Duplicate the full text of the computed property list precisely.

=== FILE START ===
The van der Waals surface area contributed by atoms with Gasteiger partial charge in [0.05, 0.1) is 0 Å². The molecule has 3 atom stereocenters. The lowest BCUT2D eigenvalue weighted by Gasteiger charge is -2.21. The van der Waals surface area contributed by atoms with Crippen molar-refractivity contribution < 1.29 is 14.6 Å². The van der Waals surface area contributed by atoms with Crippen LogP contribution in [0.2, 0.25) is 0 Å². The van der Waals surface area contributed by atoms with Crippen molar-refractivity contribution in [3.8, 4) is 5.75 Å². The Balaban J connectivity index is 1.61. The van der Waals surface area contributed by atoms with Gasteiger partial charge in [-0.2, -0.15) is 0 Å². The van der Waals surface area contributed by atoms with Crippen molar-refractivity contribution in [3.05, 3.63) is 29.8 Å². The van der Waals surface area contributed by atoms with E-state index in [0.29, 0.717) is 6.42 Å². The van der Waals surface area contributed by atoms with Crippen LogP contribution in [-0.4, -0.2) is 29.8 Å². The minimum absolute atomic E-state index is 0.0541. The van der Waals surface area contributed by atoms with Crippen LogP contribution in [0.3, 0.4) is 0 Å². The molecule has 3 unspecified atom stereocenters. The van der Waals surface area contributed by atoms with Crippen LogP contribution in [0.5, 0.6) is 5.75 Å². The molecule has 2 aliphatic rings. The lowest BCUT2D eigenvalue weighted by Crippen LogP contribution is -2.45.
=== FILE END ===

The van der Waals surface area contributed by atoms with Gasteiger partial charge in [0.05, 0.1) is 0 Å². The molecule has 3 atom stereocenters. The lowest BCUT2D eigenvalue weighted by Gasteiger charge is -2.21. The van der Waals surface area contributed by atoms with Crippen molar-refractivity contribution < 1.29 is 14.6 Å². The van der Waals surface area contributed by atoms with Crippen LogP contribution in [0.2, 0.25) is 0 Å². The van der Waals surface area contributed by atoms with Crippen molar-refractivity contribution in [3.8, 4) is 5.75 Å². The Balaban J connectivity index is 1.61. The van der Waals surface area contributed by atoms with Gasteiger partial charge in [-0.2, -0.15) is 0 Å². The van der Waals surface area contributed by atoms with Crippen molar-refractivity contribution in [3.05, 3.63) is 29.8 Å². The van der Waals surface area contributed by atoms with E-state index in [0.29, 0.717) is 6.42 Å². The van der Waals surface area contributed by atoms with Crippen LogP contribution in [-0.4, -0.2) is 29.8 Å². The minimum absolute atomic E-state index is 0.0541. The van der Waals surface area contributed by atoms with Crippen LogP contribution in [0.3, 0.4) is 0 Å². The molecule has 3 unspecified atom stereocenters. The van der Waals surface area contributed by atoms with Crippen LogP contribution in [0.5, 0.6) is 5.75 Å². The molecule has 2 aliphatic rings. The lowest BCUT2D eigenvalue weighted by Crippen LogP contribution is -2.45.